Earnhardt revealed Thursday that his first wreck during a tire test at Kansas Speedway six weeks ago registered 40 Gs of g-force and that he was cleared to return to the track after a quick check by a doctor in an ambulance. There were no follow-up examinations even though it seemed as if the entire garage knew Earnhardt had suffered an extremely hard hit.

“We were sitting in the garage and I looked up and could see the marks and knew that he had hit really, really hard and that he was probably not going to be okay,” said Brad Keselowski, who was at the tire test with Earnhardt.

Apparently the 40-G impact, which was measured by NASCAR’s data-gathering devices, was not enough to set off any medical protocol, and according to experts, that is not enough to throw up a red flag.

To be fair, in 2006, when Jeff Gordon had a hard crash at Pocono Raceway, his crash registered 64 Gs. When he was ready to walk out of the infield care center, NASCAR officials told him to stay and had him transported to a local hospital for further evaluation.

No one did the same thing for Earnhardt. No one from NASCAR, as far as we know, went and checked on Earnhardt the week following the accident at Kansas. No one asked if he was having headaches. No one asked if he was experiencing any symptoms of a concussion.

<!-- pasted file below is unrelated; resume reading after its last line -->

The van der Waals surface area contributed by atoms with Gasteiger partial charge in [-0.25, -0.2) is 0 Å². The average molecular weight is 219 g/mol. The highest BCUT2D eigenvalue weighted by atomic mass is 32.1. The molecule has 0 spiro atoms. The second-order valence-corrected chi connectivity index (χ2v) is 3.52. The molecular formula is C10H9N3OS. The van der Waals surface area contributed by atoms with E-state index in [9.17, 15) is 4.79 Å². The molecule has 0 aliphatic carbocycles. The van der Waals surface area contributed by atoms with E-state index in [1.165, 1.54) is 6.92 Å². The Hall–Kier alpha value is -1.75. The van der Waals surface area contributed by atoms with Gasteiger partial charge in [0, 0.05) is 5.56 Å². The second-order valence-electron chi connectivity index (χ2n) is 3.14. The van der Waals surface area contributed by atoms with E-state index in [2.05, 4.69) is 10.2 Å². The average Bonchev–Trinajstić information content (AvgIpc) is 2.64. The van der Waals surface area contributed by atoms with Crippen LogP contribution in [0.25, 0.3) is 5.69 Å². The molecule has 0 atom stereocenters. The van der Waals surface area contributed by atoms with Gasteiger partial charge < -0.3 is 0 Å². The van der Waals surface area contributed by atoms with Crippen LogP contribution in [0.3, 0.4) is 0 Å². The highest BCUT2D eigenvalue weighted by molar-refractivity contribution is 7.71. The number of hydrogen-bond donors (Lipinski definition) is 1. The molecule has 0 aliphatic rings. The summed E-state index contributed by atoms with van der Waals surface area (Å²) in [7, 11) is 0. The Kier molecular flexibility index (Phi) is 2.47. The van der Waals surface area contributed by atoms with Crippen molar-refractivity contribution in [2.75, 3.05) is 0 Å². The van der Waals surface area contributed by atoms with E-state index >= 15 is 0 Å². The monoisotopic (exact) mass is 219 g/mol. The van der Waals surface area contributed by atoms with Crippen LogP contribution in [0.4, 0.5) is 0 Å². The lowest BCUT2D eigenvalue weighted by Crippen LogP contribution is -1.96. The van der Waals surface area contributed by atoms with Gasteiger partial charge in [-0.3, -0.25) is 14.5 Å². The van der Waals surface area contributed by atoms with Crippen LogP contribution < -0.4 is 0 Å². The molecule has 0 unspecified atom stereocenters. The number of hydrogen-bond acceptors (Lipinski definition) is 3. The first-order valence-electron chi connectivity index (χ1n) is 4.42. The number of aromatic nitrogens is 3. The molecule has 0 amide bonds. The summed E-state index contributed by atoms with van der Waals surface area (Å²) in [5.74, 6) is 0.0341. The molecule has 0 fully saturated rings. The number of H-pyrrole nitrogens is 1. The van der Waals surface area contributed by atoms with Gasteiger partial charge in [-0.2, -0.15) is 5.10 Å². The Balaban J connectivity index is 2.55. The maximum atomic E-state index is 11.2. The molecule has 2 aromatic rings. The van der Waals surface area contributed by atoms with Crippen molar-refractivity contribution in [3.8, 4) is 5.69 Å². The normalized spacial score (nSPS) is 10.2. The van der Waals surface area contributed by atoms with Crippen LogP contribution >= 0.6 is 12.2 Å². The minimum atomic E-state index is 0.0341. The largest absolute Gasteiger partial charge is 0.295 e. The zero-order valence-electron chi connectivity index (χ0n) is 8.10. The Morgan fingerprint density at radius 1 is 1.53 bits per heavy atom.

Earnhardt could have very well lied to them. But at least someone would have been watching him and he might have spoken up sooner—before suffering another concussion in the wreck at Talladega. If more doctors traveled the NASCAR circuit, they might have noticed a change in his behavior or mannerisms that could have pointed to signs of a concussion.

Instead, six weeks later, Earnhardt was involved in another accident at Talladega, and again no one from NASCAR had the foresight to think that he might have been hurt. Someone from NASCAR had to have seen his rambling postrace interview. But no one had the expertise to know which drivers had been in hard crashes in recent weeks and who might need to get checked for precautionary measures.

Instead, Earnhardt drove his car back to the garage and went home without seeing a doctor.